Theories of Problems

Posted by Edward Willatt on Tuesday, October 13, 2009 Under: Public Philosophy

I have been ruminating on an issue I raised in a recent post that considered Badiou’s reading of Hegel.  This concerns a theory of problems that is positive and effective rather than problems being things that are always destined to be solved.  The other danger is that they become so established that they structure social space, as the Oedipus Complex does, and thus over-determines and stifles thought and practice.  Different theories of problems may make them insignificant or it may make them stifling and dogmatic, it may make them positive or negative, but a further danger is that it traces them from a common sense view of the world.  Thus when philosophy is commanded to respond to people’s problems in credible, realistic and relevant ways it is reduced to a form of self help.  Philosophy cannot question the problems with which it begins and so must work with assumptions that have been accumulated.  This is a strong response to those who challenge philosophy to be more ‘relevant’ but therefore less critical and productive.  It cannot refer to the unfamiliar to account for what is familiar because the unfamiliar is ‘irrelevant’ to people’s lives.  Philosophers are accused of having failed to engage with real people, often by newspapers columnists who raise the standard for a phantasmatic world of ‘real life’ and ‘real people'.  This can never be re-thought because to suggest such a thing would be to be elitist or arrogant, to seek to patronise people.  Yet if we can never seek to account for the situation we are in, something which arguably demands that we refer to the unfamiliar, we are left impotent.  If we are defined by the habits of thought that accumulate thanks to our ways of life then this seems very limiting for everyone.?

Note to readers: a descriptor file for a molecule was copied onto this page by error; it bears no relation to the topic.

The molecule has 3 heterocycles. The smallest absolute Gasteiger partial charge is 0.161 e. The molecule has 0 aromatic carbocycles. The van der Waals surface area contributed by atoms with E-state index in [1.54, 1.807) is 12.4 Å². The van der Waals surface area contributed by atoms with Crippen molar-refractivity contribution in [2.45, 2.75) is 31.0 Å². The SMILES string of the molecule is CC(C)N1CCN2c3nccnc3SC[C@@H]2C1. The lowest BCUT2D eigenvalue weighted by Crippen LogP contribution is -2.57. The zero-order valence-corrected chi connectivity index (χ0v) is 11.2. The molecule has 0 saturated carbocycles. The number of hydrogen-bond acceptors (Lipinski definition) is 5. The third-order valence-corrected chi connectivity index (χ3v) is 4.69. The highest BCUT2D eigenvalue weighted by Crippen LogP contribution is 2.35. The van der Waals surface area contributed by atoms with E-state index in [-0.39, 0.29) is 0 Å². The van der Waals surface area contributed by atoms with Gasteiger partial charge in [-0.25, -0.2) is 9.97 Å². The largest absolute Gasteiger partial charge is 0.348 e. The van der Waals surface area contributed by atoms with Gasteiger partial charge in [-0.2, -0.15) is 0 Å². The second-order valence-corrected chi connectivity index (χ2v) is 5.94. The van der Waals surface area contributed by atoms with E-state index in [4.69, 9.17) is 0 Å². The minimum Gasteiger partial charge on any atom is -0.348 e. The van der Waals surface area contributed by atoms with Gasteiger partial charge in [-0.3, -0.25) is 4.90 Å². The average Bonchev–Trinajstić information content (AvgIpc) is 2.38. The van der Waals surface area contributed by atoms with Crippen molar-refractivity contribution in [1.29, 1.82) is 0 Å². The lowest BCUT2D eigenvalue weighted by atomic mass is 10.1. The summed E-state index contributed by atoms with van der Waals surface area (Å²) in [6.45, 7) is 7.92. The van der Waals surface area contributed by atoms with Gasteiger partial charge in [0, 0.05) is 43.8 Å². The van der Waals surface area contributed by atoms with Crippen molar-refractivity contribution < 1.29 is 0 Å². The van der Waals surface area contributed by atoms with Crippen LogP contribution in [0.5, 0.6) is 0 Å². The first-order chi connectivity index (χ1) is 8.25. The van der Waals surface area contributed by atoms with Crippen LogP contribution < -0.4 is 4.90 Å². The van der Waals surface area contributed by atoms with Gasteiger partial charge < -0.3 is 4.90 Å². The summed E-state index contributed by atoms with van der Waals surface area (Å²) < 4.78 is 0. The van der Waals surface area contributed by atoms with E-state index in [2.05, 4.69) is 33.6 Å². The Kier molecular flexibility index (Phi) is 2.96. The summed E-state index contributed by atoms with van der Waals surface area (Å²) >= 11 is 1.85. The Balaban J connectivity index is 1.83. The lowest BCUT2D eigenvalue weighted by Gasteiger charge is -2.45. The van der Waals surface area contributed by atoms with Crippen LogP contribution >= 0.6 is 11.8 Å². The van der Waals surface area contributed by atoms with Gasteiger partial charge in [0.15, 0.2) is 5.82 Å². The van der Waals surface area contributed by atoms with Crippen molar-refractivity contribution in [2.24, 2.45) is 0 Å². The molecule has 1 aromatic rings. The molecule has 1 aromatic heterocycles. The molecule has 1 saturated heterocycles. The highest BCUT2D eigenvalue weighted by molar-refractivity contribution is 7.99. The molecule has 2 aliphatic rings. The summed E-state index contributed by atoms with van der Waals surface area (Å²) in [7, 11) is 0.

In : Public Philosophy 



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Theories of Problems

Posted by Edward Willatt on Tuesday, October 13, 2009 Under: Public Philosophy

I have been ruminating on an issue I raised in a recent post that considered Badiou’s reading of Hegel.  This concerns a theory of problems that is positive and effective rather than problems being things that are always destined to be solved.  The other danger is that they become so established that they structure social space, as the Oedipus Complex does, and thus over-determines and stifles thought and practice.  Different theories of problems may make them insignificant or it may make them stifling and dogmatic, it may make them positive or negative, but a further danger is that it traces them from a common sense view of the world.  Thus when philosophy is commanded to respond to people’s problems in credible, realistic and relevant ways it is reduced to a form of self help.  Philosophy cannot question the problems with which it begins and so must work with assumptions that have been accumulated.  This is a strong response to those who challenge philosophy to be more ‘relevant’ but therefore less critical and productive.  It cannot refer to the unfamiliar to account for what is familiar because the unfamiliar is ‘irrelevant’ to people’s lives.  Philosophers are accused of having failed to engage with real people, often by newspapers columnists who raise the standard for a phantasmatic world of ‘real life’ and ‘real people'.  This can never be re-thought because to suggest such a thing would be to be elitist or arrogant, to seek to patronise people.  Yet if we can never seek to account for the situation we are in, something which arguably demands that we refer to the unfamiliar, we are left impotent.  If we are defined by the habits of thought that accumulate thanks to our ways of life then this seems very limiting for everyone.?

In : Public Philosophy 



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